Los Angeles, January 8, 2021 — Nicaraguan authorities should cease harassing journalist Aníbal Toruño and allow him to work freely, the Committee to Protect Journalists said today.
Yesterday, national police officers raided Toruño’s home in the northwestern city of León, and broke the home’s front door and other furniture, according to news reports, video of the aftermath of the raid shared on Twitter, and Toruño, who spoke to CPJ in a phone interview.
Police did not present a warrant for the raid, and did not confiscate anything from the home, Toruño, director and owner of the radio station Radio Darío, told CPJ.
Toruño said that it was the second time police had raided his home in a week, after officers broke into his home on January 4, saying they were looking for guns and drugs, which they did not find, and threatened one of Toruño’s domestic workers, saying she worked for a drug dealer.
Radio Darío is one of the few independent media outlets in the city of León, and covered protests against President Daniel Ortega’s government that started in April 2018, according to reports. Nicaragua is due to hold a presidential election in November 2021.
“The repeated raids and ongoing harassment of journalist Anibal Toruño show that Nicaraguan authorities have chosen to start off an election year by intimidating critical voices,” said CPJ Central and South America Program Coordinator Natalie Southwick, in New York. “If authorities have any intention of holding open, democratic elections this November, they must allow journalists to work safely.”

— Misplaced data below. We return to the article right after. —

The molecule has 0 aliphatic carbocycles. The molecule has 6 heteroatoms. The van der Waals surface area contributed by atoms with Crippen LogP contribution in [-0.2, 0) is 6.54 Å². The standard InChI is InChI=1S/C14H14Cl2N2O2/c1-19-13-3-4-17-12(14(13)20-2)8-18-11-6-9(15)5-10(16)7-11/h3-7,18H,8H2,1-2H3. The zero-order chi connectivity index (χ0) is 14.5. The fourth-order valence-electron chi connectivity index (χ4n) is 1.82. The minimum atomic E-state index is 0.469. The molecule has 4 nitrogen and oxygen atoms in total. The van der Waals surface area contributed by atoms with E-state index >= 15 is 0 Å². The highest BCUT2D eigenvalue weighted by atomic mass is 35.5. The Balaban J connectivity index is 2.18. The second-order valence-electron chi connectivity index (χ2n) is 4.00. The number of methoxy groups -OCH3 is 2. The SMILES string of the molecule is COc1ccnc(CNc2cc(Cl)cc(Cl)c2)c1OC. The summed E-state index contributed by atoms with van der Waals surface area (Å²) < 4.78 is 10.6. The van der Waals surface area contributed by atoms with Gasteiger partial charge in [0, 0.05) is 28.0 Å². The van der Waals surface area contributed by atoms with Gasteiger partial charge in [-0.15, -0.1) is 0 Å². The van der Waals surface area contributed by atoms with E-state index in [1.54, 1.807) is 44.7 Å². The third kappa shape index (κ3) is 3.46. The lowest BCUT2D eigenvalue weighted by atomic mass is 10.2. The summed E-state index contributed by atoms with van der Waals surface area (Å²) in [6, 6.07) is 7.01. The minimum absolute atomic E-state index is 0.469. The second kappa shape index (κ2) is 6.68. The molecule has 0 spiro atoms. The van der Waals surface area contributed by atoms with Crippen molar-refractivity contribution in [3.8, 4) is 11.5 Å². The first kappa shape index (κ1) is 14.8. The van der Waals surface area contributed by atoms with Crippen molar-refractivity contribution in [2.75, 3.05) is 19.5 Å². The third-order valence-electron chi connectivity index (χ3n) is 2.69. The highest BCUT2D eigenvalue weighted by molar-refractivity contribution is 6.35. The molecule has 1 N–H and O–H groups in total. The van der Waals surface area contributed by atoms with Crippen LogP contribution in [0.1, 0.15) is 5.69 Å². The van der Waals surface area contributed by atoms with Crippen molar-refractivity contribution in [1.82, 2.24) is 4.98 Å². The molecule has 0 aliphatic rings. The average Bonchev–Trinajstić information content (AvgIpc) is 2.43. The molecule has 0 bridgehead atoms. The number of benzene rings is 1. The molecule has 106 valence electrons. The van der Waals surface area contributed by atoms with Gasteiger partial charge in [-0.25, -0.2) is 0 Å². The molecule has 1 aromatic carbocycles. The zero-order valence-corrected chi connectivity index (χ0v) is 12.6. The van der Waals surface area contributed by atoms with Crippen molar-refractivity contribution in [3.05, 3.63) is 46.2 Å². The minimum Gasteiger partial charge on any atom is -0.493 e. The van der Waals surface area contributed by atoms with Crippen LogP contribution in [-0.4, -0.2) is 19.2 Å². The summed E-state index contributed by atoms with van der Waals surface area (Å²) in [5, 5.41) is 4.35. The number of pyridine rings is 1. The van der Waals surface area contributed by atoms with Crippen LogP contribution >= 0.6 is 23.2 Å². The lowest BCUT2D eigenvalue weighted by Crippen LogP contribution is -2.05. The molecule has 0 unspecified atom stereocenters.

Toruño told CPJ that police officers and unidentified individuals frequently park outside his house and the offices of Radio Darío, taking pictures and following his car. On January 6, the journalist posted a video on Twitter of police in riot gear outside his house in León.
“They are constantly taking pictures and videos of us, but this time with the raids, they crossed a line I didn’t expect they would cross,” Toruño told CPJ.
Since 2018, Toruño and Radio Darío have faced threats and harassment, including a police raid on the station and a fire set by a pro-Ortega mob that destroyed the outlet’s office, as CPJ documented.
Toruño went into exile in 2018 for nine months due to death threats he received, and returned to Nicaragua in August 2019, according to news reports.
CPJ emailed the communications office of the Nicaraguan National Police but did not receive any response.